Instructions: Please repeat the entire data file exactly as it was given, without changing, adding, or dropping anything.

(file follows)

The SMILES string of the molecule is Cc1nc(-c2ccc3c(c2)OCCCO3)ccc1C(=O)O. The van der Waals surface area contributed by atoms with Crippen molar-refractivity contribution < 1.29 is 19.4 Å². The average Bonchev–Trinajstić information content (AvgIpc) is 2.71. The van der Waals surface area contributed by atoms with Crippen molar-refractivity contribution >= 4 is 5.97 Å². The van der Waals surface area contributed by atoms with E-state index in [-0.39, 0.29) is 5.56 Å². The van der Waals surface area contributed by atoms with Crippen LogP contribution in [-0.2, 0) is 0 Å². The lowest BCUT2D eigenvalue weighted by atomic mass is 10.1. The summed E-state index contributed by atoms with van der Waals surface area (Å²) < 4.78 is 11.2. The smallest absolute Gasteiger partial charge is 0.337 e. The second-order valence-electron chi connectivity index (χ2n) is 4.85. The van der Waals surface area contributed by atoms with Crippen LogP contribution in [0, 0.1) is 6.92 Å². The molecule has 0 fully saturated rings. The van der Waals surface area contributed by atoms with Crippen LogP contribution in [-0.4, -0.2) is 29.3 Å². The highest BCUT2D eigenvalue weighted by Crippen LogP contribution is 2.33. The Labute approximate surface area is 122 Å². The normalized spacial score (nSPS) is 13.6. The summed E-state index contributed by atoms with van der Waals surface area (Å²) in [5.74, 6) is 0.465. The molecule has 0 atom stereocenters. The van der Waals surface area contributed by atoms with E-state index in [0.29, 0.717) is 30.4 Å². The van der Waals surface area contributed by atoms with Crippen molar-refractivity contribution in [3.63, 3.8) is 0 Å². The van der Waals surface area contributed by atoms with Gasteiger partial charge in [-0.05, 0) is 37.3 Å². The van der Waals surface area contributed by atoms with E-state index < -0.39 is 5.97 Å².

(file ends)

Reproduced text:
The SMILES string of the molecule is Cc1nc(-c2ccc3c(c2)OCCCO3)ccc1C(=O)O. The van der Waals surface area contributed by atoms with Crippen molar-refractivity contribution < 1.29 is 19.4 Å². The average Bonchev–Trinajstić information content (AvgIpc) is 2.71. The van der Waals surface area contributed by atoms with Crippen molar-refractivity contribution >= 4 is 5.97 Å². The van der Waals surface area contributed by atoms with E-state index in [-0.39, 0.29) is 5.56 Å². The van der Waals surface area contributed by atoms with Crippen LogP contribution in [-0.2, 0) is 0 Å². The lowest BCUT2D eigenvalue weighted by atomic mass is 10.1. The summed E-state index contributed by atoms with van der Waals surface area (Å²) < 4.78 is 11.2. The smallest absolute Gasteiger partial charge is 0.337 e. The second-order valence-electron chi connectivity index (χ2n) is 4.85. The van der Waals surface area contributed by atoms with Crippen LogP contribution in [0, 0.1) is 6.92 Å². The molecule has 0 fully saturated rings. The van der Waals surface area contributed by atoms with Crippen LogP contribution in [-0.4, -0.2) is 29.3 Å². The highest BCUT2D eigenvalue weighted by Crippen LogP contribution is 2.33. The Labute approximate surface area is 122 Å². The normalized spacial score (nSPS) is 13.6. The summed E-state index contributed by atoms with van der Waals surface area (Å²) in [5.74, 6) is 0.465. The molecule has 0 atom stereocenters. The van der Waals surface area contributed by atoms with E-state index in [0.29, 0.717) is 30.4 Å². The van der Waals surface area contributed by atoms with Crippen molar-refractivity contribution in [3.63, 3.8) is 0 Å². The van der Waals surface area contributed by atoms with Gasteiger partial charge in [-0.05, 0) is 37.3 Å². The van der Waals surface area contributed by atoms with E-state index < -0.39 is 5.97 Å².